West Wyalong is an attractive country town which many hundreds of thousands of people pass through each year. It is rich in the history and romance of the past. In their heyday the gold fields of West Wyalong were the largest fields in the country.
Situated at the intersection of the Newell and Mid Western highways, West Wyalong rose from the plains following the discovery of gold in 1893. Its position on the Newell Highway, about half way between the southern states and Queensland, makes it an important stop for travellers.
This country NSW town pays tribute to its goldmining history with parks and museums such as the Wyalong Museum and the 25-metre Poppet Head (the structure above a mine shaft) at True Blue Mine. Nearby historic bush villages of Tallimba, Ungarie, Weethalle, Barmedman and Mirrool are well worth a visit.
Wander down West Wyalong’s famous crooked main street – “the crooked mile”. By the time it was surveyed there were already many claims, shanties and buildings dotted around the area and the main road had to wind its way around them. If you go further north and south of the main street you will see later streets laid out in more geometric grids.
Today, West Wyalong is a thriving agricultural centre servicing the surrounding farmland where wheat, wool, pigs, eucalyptus oil and sawmills all fuel the local economy.
And in a complete circle of a hundred years, it is once again a major centre of gold mining, with many hundreds of millions invested in a new gold mine north of the town.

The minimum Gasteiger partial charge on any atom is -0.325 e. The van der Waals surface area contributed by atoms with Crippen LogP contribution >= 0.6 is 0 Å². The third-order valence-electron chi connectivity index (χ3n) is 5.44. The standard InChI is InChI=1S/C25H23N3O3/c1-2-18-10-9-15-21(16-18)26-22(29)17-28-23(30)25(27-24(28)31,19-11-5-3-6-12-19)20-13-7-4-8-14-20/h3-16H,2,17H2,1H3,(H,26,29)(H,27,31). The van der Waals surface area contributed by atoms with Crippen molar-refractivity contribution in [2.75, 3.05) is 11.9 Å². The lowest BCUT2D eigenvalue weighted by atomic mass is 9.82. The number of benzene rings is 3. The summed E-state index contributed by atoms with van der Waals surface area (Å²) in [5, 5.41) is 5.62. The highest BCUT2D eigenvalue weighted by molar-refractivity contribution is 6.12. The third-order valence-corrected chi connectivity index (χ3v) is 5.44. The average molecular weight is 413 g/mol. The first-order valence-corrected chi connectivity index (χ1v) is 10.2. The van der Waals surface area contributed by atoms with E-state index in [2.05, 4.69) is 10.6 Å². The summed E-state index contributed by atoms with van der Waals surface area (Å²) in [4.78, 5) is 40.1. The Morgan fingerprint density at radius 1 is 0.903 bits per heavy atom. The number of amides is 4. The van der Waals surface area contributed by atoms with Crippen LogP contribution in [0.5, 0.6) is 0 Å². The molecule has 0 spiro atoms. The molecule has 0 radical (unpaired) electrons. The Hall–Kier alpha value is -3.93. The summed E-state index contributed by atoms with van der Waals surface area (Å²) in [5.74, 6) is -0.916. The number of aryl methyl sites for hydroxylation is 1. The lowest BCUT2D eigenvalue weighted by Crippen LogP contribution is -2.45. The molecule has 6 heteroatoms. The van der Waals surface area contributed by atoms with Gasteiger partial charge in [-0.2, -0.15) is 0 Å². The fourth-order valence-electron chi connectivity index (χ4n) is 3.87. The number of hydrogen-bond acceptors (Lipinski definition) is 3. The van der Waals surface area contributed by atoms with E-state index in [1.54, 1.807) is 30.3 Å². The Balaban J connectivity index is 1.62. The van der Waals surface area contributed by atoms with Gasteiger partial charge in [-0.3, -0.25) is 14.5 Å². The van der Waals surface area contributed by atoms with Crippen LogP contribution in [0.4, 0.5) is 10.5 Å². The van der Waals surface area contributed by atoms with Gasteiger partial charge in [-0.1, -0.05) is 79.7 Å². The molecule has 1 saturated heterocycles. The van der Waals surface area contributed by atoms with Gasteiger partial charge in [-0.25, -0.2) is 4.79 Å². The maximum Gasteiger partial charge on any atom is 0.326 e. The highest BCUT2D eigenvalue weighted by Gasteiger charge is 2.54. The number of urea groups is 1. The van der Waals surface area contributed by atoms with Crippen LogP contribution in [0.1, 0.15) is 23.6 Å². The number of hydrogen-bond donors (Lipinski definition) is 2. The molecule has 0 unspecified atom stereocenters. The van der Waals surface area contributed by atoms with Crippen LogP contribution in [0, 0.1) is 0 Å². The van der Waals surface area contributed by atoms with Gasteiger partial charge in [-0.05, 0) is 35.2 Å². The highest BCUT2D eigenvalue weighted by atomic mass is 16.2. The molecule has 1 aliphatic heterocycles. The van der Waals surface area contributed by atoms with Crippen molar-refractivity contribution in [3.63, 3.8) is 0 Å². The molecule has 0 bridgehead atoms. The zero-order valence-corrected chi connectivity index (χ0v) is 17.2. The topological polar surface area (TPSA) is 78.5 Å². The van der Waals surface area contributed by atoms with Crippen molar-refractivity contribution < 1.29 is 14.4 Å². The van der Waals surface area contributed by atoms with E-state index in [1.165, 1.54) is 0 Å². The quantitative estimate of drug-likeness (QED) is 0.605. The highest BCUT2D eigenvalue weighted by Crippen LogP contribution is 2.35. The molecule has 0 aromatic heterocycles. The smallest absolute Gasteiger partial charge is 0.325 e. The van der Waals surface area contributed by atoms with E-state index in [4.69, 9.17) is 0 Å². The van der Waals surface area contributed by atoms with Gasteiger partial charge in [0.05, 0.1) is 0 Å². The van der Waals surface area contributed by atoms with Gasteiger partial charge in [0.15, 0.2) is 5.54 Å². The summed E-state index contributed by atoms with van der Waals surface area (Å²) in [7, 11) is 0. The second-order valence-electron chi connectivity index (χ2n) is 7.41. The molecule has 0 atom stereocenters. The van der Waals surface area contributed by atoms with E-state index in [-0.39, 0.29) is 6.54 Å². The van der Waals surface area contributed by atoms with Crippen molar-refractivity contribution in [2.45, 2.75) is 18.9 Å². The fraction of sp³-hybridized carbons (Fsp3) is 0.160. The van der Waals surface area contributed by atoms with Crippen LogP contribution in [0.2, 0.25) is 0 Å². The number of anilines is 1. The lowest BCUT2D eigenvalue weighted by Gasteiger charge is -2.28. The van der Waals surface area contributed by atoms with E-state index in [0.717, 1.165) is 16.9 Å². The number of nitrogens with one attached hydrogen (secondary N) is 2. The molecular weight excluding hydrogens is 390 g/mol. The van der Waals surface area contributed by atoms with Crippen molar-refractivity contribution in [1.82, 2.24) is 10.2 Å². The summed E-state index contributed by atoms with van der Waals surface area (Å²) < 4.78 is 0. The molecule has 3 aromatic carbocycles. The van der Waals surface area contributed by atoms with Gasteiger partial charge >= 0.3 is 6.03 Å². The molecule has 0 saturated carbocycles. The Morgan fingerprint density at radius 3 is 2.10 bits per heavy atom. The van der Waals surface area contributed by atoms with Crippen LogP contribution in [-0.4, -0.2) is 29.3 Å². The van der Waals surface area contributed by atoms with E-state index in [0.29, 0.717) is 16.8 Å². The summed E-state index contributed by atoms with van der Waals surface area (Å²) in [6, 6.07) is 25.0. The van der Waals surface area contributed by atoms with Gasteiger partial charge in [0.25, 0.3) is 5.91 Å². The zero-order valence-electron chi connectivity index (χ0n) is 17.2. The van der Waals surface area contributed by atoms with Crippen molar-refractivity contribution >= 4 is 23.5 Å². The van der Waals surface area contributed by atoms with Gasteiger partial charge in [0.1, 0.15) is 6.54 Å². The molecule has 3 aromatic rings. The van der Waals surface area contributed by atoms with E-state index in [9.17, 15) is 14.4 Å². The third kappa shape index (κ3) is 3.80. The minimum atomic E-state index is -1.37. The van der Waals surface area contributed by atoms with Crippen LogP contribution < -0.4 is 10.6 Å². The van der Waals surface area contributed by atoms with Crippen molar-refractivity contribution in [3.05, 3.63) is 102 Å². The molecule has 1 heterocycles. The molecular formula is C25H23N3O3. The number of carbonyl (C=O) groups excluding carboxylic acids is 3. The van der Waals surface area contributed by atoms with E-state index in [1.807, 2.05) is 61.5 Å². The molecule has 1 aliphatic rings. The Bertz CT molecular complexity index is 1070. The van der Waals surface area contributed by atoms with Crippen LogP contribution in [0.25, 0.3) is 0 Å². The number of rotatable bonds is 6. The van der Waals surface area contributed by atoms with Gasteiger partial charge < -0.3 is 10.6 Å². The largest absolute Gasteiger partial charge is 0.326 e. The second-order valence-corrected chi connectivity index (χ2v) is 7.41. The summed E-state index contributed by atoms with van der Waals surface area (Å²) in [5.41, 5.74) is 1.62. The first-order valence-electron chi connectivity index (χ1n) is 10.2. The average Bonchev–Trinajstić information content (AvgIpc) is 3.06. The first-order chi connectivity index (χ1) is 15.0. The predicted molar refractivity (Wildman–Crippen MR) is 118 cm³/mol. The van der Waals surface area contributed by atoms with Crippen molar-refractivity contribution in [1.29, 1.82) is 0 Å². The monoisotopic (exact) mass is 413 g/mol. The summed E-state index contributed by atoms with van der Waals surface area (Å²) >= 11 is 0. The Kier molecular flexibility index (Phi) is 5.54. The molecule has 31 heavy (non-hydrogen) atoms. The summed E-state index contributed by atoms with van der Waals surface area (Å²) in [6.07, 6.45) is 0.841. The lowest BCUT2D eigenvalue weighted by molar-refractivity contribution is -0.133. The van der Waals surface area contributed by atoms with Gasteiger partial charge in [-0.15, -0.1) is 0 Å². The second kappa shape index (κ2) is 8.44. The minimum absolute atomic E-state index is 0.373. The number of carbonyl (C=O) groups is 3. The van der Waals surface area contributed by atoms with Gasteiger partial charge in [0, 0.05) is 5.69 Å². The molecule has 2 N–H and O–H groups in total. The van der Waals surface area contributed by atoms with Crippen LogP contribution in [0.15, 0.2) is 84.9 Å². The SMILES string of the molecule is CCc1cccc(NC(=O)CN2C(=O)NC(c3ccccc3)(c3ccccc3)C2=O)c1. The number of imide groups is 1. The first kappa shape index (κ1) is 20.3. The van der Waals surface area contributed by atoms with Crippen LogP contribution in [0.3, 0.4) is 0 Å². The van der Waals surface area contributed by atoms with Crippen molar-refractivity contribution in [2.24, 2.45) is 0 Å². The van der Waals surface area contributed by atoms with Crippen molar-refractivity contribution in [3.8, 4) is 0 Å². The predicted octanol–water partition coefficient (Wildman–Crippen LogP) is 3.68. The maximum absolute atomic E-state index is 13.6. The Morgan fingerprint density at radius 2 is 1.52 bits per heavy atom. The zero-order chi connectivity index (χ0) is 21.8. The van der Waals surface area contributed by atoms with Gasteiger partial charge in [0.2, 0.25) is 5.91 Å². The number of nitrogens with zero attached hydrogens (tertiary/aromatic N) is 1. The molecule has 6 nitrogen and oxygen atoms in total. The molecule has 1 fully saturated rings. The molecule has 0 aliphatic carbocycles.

The town of West Wyalong did not appear on the map until 1895 during the local gold rush. Before that the area was generally known as White Tank, a large dam that was used to collect water for stock on the surrounding runs.
The first strike was made by Joseph Neeld in 1893. Mines soon dotted the area: True Blue underneath the motel of that name today – the mine shaft head was recreated in Cooinda Park, near Wyalong on the town’s centenary; Golden Fleece near the caravan park; and many others.
Soon 10,000 people had been attracted to the area – and most, including the businesses which followed in their wake, chose to settle around White Tank, the only reliable local water supply.
In their heyday they were the largest fields in the country until they petered out between 1915 and 1920.